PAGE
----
Like minded group of youngsters had recently come together in Pune to speak about menstrual bleeding; a topic on which discussions are not generally carried out and speaking on about it has a social taboo attached with it. The talk was titled ‘Masika Charcha’ or ‘Period talk’ and youngsters discussed their own experience of how and when they were introduced to the topic of menstruation.
The group has now resolved to meet once in every three months and talk on topics related to menstruation along with sex and gender.
Praveen Nikam, a city based young social worker who is founder President of Roshani foundation and who had recently written to Arun Jaitley requesting 100 per cent tax exemption on environment friendly pads said, “There isn’t a culture of talking openly on this topic. We are planning to start a discussion once in every three months on topics related to menstruation. There is need to see if women want a paid holiday on the first day of their period. Also, we plan to discuss on topics like, what the first experience of periods were or how different genders look at menstruation etc. These things can be done only with the discussion.”
The talk began with a celebration of World Menstruation Day by distributing chocolates to all present. Roshani foundation which works in the areas of sanitation and education in Pune had organised a talk where experts working in the field of sanitation and menstruation were invited to talk and share their experience. College going students shared their experiences of how they were introduced to the topic of menstruation and sex not by their family but from their friends.
Meena Ranpise, a professor of Sociology from Sir Parshurambhau College, Pune, said, “People do not talk about it openly. When I allow students to talk on such topics openly, other professors from the college criticise me and say that you have given a lot of freedom to students.”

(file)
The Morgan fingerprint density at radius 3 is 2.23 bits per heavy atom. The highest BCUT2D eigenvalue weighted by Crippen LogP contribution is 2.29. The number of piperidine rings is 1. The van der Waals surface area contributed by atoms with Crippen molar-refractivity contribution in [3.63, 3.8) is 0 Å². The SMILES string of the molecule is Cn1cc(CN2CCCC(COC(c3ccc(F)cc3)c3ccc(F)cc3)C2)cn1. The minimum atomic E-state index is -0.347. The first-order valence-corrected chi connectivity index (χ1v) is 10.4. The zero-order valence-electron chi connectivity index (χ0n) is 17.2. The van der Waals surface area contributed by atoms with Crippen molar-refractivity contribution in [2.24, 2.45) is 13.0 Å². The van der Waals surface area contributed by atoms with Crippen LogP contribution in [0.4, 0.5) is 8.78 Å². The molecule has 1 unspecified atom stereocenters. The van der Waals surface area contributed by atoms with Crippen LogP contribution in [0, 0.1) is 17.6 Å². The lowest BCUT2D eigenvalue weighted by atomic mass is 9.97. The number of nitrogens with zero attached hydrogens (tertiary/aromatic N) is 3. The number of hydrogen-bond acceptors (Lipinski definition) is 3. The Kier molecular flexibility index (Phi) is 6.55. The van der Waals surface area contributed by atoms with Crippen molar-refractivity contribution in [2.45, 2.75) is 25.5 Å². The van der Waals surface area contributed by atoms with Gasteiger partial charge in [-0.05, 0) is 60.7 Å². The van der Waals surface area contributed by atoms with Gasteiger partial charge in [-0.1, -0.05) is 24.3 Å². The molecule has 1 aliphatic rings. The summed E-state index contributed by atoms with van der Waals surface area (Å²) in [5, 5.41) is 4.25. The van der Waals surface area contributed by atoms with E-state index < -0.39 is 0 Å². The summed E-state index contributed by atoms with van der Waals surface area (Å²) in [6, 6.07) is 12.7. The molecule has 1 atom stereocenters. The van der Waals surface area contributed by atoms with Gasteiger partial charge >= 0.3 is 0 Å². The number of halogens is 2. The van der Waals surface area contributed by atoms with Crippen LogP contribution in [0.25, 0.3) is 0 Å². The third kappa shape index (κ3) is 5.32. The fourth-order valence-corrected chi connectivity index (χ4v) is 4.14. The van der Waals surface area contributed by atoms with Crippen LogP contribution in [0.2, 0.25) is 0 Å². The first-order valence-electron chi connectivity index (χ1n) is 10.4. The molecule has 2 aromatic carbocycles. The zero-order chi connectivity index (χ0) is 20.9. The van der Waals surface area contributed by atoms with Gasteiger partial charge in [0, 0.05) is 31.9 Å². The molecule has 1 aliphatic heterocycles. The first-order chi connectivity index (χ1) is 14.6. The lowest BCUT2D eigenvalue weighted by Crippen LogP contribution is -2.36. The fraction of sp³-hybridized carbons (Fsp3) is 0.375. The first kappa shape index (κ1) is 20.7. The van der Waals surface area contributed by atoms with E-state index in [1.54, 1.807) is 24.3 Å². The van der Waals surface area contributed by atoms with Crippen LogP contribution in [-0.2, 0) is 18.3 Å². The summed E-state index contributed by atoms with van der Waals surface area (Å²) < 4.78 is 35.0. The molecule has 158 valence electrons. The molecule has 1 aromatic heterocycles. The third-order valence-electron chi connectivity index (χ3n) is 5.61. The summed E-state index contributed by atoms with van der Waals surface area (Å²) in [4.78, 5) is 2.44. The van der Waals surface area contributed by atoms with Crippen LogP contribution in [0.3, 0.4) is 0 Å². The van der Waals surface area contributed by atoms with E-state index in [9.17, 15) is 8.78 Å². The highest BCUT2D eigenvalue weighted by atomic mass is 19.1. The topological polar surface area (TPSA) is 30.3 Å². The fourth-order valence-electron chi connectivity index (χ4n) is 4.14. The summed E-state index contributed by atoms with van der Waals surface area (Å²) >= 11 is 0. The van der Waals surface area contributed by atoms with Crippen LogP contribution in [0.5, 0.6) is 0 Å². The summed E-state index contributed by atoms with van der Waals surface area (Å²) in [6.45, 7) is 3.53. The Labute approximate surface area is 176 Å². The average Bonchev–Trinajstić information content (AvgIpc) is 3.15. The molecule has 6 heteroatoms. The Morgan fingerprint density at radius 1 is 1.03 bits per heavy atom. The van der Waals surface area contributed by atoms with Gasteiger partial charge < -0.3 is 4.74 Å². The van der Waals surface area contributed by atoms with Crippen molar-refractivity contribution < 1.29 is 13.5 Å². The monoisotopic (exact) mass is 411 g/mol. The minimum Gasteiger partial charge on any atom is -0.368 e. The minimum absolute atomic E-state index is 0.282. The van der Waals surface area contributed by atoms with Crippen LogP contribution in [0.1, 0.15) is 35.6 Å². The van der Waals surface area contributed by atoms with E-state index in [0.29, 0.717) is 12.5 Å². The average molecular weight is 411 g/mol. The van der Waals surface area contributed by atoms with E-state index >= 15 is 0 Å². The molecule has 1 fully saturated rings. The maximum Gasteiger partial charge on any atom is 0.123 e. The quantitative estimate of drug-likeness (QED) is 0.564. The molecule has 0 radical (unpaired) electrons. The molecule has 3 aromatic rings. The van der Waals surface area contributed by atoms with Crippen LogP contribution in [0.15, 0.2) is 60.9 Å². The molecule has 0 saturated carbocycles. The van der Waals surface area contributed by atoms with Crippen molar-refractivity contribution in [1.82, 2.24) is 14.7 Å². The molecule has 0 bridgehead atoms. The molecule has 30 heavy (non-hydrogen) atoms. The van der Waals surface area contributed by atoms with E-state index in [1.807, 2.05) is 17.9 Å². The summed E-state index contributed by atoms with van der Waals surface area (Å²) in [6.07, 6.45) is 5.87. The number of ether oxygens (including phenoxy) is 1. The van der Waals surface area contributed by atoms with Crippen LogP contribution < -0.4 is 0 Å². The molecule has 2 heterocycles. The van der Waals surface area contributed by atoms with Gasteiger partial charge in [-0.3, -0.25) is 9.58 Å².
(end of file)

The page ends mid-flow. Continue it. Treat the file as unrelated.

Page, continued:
Pradnesh Molak, photo artist from the city spoke about Wari and menstruation. “When it comes to Wari (annual pilgrimage in Maharashtra), there will be separate arrangement for those who are having their periods. Menstruating blood in these cases is treated as impure and a separate provision is made for these women in Wari. At one end we see gender and caste equality in Wari and at the other side there is a special provision for menstruating women,” he said.
Boys and girls who are pursuing their education in Pune and have come from different rural parts of India, mentioned how it was cultural shock to them when they saw boys and girls interacting with each other on the topics like sex and menstruation. They also shared how after few months they too opened up and started talking freely about these things.
“Girls in Gadchiroli who go through menstrual cycle are asked to sleep in something which they call ‘Kurma’ (menstrual hut). The Kurma is very tiny and unhygienic place. There are still more than 80 per cent in rural India who cannot use sanitary pads. There are totally different issues of women from rural areas when it comes to menstruation,” said Abhishek Bhosale, Associate Professor at Ranade Institute of Mass Communication, Pune.
All those who were present, opposed government’s recent move to tax sanitary pads.